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Hey, Mr Tambourine Man

Such a simple thing, a tambourine line, yet it's one of the lines drum machines can't handle. The Sample Workshop's Tom McLaughlin explains how to make convincing samples.


Adding percussion sounds to a drum pattern can make the difference between a rhythmic cliche and a kicking groove, but it may be harder than it sounds - unless you know a few sampling tricks.

IF THERE'S ONE thing I can't stand it's listening to sampled tambourines. Tambourine samples tend to be nothing more than one sample of one shake which is somehow intended to convince you that it's someone actually playing a tambourine. And as you'll probably agree, it doesn't work. Sure, you can get away with samples like these, if they're mixed well back into a busy track, but they can't withstand the attention they receive if they're mixed up front or in a solo situation. Loud or soft, it's still the same sample.

Listen to a real tambourine being played and you'll find there's a lot more going on. With the more common un-skinned variety there's usually an accent played by hitting the rim on the player's palm, an "up" shake and a "down" shake, each with a distinctly different sound. Often there will be varying dynamics of these as well.

Sampling an entire pattern is certainly one way to get a more convincing result, but you'll find yourself locked into the pattern and the speed at which the take was played. You can only transpose the sample so far flat or sharp of the original pitch - to match another tempo before your tambourine starts sounding like a tray of cutlery or a swarm of gnats. Varying the sampled pattern is next to impossible.

The trick, is to sample an entire pattern and, with editing scalpel in hand, dissect that pattern into its constituent hits. With each mapped to adjacent drum pads or keys on a MIDI keyboard, you can play each hit in any order, while retaining a natural sound over a broad range of tempi.

EDITING



FIRST, SAMPLE AN entire pattern and save to disk, possibly naming it Pattern to avoid confusion later. In the case of a tambourine playing a standard 4/4 or 8/8 pattern, this would include Palm, Up 1, Down, and Up 2 hits (although you could probably get away without the second up hit). For velocity-switched sample sets you will need to sample soft and loud versions of the pattern.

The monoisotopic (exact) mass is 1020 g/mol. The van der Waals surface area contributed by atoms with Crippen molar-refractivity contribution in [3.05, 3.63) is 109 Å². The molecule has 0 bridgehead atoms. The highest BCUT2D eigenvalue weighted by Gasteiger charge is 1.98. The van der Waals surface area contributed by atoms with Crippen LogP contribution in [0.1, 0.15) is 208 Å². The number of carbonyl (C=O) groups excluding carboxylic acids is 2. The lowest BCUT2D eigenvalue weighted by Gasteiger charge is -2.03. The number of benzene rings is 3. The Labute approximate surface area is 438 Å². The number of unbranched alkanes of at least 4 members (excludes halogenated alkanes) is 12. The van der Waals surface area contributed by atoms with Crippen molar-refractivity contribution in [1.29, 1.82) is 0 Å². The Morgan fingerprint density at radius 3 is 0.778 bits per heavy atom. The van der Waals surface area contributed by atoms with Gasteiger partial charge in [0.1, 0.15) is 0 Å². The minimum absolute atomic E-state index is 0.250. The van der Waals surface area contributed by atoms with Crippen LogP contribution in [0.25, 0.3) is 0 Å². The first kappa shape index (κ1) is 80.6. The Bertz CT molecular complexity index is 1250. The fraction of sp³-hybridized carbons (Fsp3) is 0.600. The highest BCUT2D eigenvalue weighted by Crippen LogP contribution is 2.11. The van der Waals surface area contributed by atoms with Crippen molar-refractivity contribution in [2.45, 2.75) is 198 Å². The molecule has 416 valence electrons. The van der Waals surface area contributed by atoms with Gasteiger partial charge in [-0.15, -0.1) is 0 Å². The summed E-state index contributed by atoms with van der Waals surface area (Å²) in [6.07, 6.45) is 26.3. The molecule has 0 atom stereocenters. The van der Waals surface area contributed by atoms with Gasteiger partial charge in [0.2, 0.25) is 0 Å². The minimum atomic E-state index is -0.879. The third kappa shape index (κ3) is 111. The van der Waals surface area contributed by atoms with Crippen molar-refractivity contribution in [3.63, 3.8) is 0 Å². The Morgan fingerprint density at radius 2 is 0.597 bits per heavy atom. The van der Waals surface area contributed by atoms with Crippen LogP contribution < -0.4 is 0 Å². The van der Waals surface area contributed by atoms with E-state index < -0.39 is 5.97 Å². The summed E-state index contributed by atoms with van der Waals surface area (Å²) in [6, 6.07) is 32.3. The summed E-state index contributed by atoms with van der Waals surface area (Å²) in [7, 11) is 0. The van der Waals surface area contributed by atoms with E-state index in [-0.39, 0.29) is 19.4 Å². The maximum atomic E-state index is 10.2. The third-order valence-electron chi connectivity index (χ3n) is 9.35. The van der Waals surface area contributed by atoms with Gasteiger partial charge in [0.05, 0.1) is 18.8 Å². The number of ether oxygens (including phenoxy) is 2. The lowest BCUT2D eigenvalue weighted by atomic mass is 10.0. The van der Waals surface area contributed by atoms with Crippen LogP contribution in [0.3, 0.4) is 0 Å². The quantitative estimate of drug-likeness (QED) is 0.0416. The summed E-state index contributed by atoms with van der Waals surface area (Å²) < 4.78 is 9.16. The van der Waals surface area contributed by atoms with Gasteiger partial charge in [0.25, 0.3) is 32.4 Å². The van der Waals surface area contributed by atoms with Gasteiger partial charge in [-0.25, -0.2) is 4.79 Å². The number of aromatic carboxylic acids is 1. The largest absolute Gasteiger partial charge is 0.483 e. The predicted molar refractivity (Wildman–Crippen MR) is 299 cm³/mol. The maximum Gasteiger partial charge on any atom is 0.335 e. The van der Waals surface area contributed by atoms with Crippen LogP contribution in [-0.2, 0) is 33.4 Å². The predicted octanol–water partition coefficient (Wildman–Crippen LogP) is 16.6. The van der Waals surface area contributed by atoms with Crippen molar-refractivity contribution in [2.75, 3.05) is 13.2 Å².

Next truncate the pattern so that you only hear the first hit and maybe just a little bit of the following hit. Fade the very end if you have the facility to do so. Re-name as Tamb Palm and save to disk.

Now re-load the Pattern sample from disk and repeat the above with any other hits you require. Name these as appropriate - Tamb Up 1, Tamb Down, Tamb Up 2, and save them to disk.

MAPPING



TO MAKE A sample map, create a "program" and within the program - a "voice" for each type of hit (Palm, Up 1 and so on. Then layer soft and loud versions upon one another for velocity switching sets. Adjust switch point velocity and sensitivity to your liking. Next assign each hit to a separate MIDI note on a keyboard or drum pad. (The Kat and Octapads are excellent for this.) Finally, tune all samples to play the recorded pitch before saving the map to disk.

All this takes a bit of effort, but once the editing and mapping are completed, you'll have a set of samples that allow you to not only "play" your tambourine at pretty much any speed you require, but additionally enable you to re-arrange the dissected hits into any patterns you require - all with a realism you've never heard coming from a drum machine.

This technique works well with a whole family of rhythm instruments that seldom sample well (for the same reasons as the tambourine) including maracas, shakers, castanets and fish. Have a go and see if it doesn't add another dimension to your music.

(c) London Sample Workshop Ltd.



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Kawai K10 Spectra

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On The Beat


Music Technology - Copyright: Music Maker Publications (UK), Future Publishing.

 

Music Technology - Jun 1991

Feature by Tom McLaughlin

Previous article in this issue:

> Kawai K10 Spectra

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> On The Beat


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